Stress urinary incontinence (SUI), the most common form of incontinence in women, refers to urine leakage during activities such as coughing, sneezing and bending over. It is estimated that SUI affects 15 million women in the United States, and around 50% of men suffer from this condition during recovery from prostate surgery. Despite the prevalence, there are few treatment options for SUI, which is typically managed by surgery or pelvic floor muscle exercises. There are currently no FDA-approved medications for SUI, but there is a great need for the development of novel and minimally-invasive therapies.
In a collaborative study between Kyungpook National University and Wake Forest University School of Medicine published in BMC Medicine as part of the Focus on stem cells article collection, Bum Soo Kim and colleagues investigated the therapeutic potential of human amniotic fluid stem cells (hAFSCs) for SUI.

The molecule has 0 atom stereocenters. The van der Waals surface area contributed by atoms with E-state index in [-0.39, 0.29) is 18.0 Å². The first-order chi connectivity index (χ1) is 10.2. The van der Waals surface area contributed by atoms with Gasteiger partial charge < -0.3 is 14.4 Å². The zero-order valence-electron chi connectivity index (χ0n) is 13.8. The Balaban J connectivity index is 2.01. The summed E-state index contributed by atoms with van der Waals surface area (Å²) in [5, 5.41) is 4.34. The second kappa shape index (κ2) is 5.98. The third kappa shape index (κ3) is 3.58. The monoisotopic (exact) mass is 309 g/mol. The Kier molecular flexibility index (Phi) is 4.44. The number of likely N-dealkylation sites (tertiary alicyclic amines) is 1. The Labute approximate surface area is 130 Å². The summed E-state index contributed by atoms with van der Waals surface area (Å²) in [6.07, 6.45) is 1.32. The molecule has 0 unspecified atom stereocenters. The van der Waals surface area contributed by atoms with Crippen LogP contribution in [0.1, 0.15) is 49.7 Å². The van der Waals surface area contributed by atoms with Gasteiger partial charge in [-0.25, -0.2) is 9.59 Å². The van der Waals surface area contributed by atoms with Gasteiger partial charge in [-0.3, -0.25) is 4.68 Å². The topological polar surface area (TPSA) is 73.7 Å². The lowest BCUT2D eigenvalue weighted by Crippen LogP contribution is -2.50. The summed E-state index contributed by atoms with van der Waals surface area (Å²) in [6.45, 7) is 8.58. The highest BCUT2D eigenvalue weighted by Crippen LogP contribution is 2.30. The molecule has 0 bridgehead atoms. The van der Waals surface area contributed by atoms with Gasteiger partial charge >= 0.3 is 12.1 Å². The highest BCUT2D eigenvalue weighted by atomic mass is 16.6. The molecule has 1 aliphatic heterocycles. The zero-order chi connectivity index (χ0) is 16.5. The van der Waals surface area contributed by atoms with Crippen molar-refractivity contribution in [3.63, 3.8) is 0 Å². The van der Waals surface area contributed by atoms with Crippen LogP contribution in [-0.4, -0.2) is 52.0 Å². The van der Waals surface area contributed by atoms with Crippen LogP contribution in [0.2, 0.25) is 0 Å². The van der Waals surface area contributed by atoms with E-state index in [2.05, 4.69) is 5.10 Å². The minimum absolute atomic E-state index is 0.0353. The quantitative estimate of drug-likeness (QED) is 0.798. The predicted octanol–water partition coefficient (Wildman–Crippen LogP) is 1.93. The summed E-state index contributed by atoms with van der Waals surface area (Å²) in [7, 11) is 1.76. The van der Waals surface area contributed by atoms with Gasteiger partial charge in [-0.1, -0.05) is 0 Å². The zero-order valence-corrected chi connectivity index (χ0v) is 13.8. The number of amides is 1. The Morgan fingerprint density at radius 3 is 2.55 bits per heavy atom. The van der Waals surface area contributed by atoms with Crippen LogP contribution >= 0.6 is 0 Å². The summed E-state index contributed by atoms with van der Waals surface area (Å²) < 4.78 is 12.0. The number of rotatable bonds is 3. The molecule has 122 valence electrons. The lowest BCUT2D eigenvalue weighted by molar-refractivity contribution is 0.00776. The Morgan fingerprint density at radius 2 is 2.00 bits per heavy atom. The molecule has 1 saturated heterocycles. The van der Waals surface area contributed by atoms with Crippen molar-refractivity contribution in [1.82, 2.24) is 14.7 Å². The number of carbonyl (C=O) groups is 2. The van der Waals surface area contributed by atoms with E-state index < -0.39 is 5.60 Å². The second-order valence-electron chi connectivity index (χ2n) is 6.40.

Stem cell therapy from various sources has been considered as a promising option for SUI treatment, but has so far been limited by low numbers of bone marrow stromal cells, and invasive procedures to introduce muscle-derived stem cells.
Soo Kim and colleagues showed that hAFSCs, which can be obtained non-invasively and divide rapidly, can differentiate into muscle cells and restore urethral sphincter function in a mouse model of SUI.
When extended into patients, these findings represent a promising new therapy for SUI; urethral sphincter weakness is a major cause of both acute and chronic SUI in men and women, and regeneration of the muscle with hAFSCs could be an effective, non-invasive treatment option.